Monday, February 13, 2017

The Roar

The Roar. Emma Clayton. 2008. Scholastic. 496 pages. [Source: Review copy]

First sentence: The sun was setting over the Atlantic, and as it ran like molten gold into the waves a girl in a Pod Fighter ripped through the scene like graffiti sprayed across a landscape painting.

Premise/plot: You can trust the news to tell you the truth, right? The news would never lie to you and try to manipulate you, right? In Emma Clayton's The Roar, Readers meet inhabitants of a future London living behind a wall. Life is dismal and bleak. The rich have built up and up and up. The poor well they live below, living in fold-out apartments, eating fake food, and trying to survive the effects of mold.

Mika is the only one in his family that believes his sister Ellie is still alive. The government said she died, that she drowned, but he knows she is still alive. He still feels connected to his twin especially when he's asleep. Readers know she's alive too for the first few chapters are from her point of view.

Mika is one of the few skeptics, he doesn't trust many people. So when officials show up at his school with free sandwiches and other so-called treats including a new powdered drink that will be a requirement for ALL children to drink daily, he thinks the worst. Why do people suddenly care about the children? Why are they making such a big deal about a brand new game for them to play? Shouldn't arcade games be voluntary?!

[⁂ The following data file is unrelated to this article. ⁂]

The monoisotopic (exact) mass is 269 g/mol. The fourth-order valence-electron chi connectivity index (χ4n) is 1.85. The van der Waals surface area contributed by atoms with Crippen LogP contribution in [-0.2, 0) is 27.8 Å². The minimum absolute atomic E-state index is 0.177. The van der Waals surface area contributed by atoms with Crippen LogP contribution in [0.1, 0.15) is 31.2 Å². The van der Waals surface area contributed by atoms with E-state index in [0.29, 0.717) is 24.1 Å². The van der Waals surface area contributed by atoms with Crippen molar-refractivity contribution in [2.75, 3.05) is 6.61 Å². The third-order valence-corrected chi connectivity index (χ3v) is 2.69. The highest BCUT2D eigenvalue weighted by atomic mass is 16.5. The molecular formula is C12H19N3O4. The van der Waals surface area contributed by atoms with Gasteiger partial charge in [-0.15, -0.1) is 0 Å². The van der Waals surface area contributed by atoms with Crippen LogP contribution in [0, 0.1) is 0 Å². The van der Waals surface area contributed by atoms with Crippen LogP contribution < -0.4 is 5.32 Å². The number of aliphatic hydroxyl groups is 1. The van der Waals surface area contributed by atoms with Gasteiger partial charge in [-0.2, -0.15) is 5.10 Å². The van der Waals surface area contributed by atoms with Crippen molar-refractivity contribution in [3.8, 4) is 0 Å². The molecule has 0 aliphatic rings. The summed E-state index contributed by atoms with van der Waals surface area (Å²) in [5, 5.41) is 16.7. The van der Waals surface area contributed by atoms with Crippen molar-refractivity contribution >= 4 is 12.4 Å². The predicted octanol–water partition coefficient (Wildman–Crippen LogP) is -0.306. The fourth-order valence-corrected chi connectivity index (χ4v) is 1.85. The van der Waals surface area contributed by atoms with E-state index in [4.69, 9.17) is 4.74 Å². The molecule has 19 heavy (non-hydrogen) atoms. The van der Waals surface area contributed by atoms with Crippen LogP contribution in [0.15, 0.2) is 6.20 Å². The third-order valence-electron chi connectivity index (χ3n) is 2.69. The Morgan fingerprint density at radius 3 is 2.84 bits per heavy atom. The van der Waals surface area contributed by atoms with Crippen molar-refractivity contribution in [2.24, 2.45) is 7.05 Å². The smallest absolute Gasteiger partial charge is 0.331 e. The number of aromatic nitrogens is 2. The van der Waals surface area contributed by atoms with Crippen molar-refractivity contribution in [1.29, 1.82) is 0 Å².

Soon a competition is announced, six children will be chosen, and if you're one of the lucky ones, your life and the lives of your family members will improve dramatically in quality. An apartment above in the Golden Turrets, real food, a hover car, these are just a few of the perks. But the game is more dangerous than anyone knows.

Readers are teased with a big secret, and this one is action packed as well.

My thoughts: This is a quick, compelling read. I definitely enjoyed it. I liked the world building especially.

© 2017 Becky Laney of Becky's Book Reviews

1 comment:

Joy Weese Moll said...

In certain moods, I could really get into a book set in a dystopian London.